Reputation begins within ‑ Building a leading employer brand

By Christine Duffy

With the unemployment rate in Ireland at a post-crash low, the number of open job positions is increasing and the available talent to fill these positions is decreasing. With 42% of Irish people holding a third level qualification, Ireland has amongst the highest rates of third level graduates in Europe. The current environment is certainly a candidate’s job market.

What’s more, millennials now make up a larger share of the workforce, causing attitudes towards work to change. Younger generations are taking a different approach to work and crave careers that offer fulfilment and development opportunities both professionally and personally. 

We are entering a new period of working where reputation is the currency, and the need for companies to have a strong employer brand is gaining momentum and cannot be ignored. 

‘Employer brand’ is the reputation a company has as an employer. 

Every company has an employer brand; whether it is intentionally fostered or not, it exists. It’s an opportunity for a company to differentiate itself from competitors and promote its identity to existing and potential talent. 

“The number one muscle to flex in hiring is culture.”
– Brian Halligan, CEO, HubSpot

Having a strong employer brand speeds up the recruitment process as it attracts a better calibre of candidates, resulting in reduced recruitment costs. If a company has a strong reputation as a good place to work, productivity increases as employees feel happier in their work environment, which in turn increases the rate of staff retention. 

Building a strong employer brand doesn’t happen over night, rather requires a thoughtful strategy and strong, consistent execution. That said, these five steps are a good starting point:

1. Evaluate what you already have
Evaluating what you already have is usually the best place to start. Look at existing performance reviews, exit interviews or employee feedback to see the current status of the work environment. If there’s not enough information there already, conducting employee research is the best way to get an in-depth understanding of current sentiments and perceptions about your business. Another useful resource is online platforms such as Glassdoor and Indeed to see how previous employees are describing your employer brand.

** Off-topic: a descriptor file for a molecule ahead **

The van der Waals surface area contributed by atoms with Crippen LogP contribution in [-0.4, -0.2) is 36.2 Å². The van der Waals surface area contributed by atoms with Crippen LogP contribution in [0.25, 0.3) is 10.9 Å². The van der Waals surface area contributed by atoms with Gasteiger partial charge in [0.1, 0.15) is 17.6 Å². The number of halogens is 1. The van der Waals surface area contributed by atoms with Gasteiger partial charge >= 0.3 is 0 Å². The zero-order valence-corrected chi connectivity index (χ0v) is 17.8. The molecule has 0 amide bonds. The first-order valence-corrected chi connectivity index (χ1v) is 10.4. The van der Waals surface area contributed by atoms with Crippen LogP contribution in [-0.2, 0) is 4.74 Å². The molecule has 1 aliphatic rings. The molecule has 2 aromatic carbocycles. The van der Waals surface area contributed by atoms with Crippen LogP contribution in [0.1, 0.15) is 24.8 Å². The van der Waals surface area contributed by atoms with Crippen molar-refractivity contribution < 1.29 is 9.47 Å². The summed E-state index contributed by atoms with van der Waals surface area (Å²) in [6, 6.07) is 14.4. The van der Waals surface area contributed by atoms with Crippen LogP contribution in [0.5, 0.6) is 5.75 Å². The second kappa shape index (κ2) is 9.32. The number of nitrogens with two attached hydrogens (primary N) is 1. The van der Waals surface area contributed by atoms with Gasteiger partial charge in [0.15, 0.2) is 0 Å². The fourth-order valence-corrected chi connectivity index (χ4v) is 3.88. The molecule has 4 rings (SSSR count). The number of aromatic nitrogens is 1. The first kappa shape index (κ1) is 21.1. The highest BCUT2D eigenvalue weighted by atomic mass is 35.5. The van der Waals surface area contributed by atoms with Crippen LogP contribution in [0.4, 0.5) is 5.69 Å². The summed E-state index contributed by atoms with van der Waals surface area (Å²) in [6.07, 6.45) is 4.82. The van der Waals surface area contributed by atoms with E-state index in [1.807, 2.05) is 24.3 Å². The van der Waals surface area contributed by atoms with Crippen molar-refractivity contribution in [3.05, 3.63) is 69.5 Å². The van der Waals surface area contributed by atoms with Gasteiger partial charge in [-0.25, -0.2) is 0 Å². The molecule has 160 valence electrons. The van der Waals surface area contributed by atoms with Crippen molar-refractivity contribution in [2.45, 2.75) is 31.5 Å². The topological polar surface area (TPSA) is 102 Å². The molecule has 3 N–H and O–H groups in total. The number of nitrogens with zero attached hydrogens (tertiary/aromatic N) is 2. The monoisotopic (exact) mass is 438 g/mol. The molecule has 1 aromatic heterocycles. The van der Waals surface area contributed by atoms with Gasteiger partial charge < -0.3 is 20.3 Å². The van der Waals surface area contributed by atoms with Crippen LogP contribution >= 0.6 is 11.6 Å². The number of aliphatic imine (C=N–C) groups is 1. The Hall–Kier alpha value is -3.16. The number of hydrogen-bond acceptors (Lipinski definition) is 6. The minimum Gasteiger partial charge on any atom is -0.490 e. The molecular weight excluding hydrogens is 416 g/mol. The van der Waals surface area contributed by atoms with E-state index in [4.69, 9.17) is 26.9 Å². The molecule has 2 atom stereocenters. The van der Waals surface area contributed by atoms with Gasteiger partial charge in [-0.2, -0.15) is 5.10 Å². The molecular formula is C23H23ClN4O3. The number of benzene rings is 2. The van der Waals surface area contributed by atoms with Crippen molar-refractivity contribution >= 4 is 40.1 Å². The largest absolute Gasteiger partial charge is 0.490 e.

2. Agree your EVP 
Once you understand how people currently view your company as a place to work, it’s time to define your EVP.

An EVP or Employer Value Proposition is a statement that defines how your company identifies as an employer. It comprises of the values and principles you and your people live by, as well as the culture, the work, the rewards, and perks that make up your employment experience.

3. Create a culture of positivity 
Culture is the backbone of a happy workplace. We have entered a time where salary alone is not enough of an incentive to choose one company over another. Millennials need to value their work in order to find satisfaction in their job and having a set of corporate values that everybody believes in helps to build a positive company culture. It’s also important that employees feel valued and recognised for the work they do. 

4. Trust and Communication
Your employees are your business’s strongest asset and it’s important to develop an environment of trust. Open and regular internal communication demonstrates your company’s trust in its personnel, which over time helps build employee loyalty. 

5. Authenticity, consistency, credibility
Building a strong employer brand takes a substantial amount of time and effort, but these three tips can help you get there: 

  • Be authentic in your approach and in your intentions in order to ensure employee buy-in and adaption.  
  • Be consistent in the communication of your EVP and employer brand. It is crucial that these are consistently communicated in every step of the hiring process as well as actively living the values.
  • Gain credibility through strong messaging and employee testimonials.  Candidates respond best to employees and your corporate messaging can only go so far. Social media is an excellent tool to promote your company as a great place to work. 

One size does not fit all 

While there isn’t a one-size-fits-all approach to employer branding, every successful employer brand should be consistent and authentic. It will live whether you cultivate it or not, so you have a choice to make. Do you want to actively cultivate your employer brand or are you content letting candidates make up their own mind about your company? 

Sources: 
2016 Census

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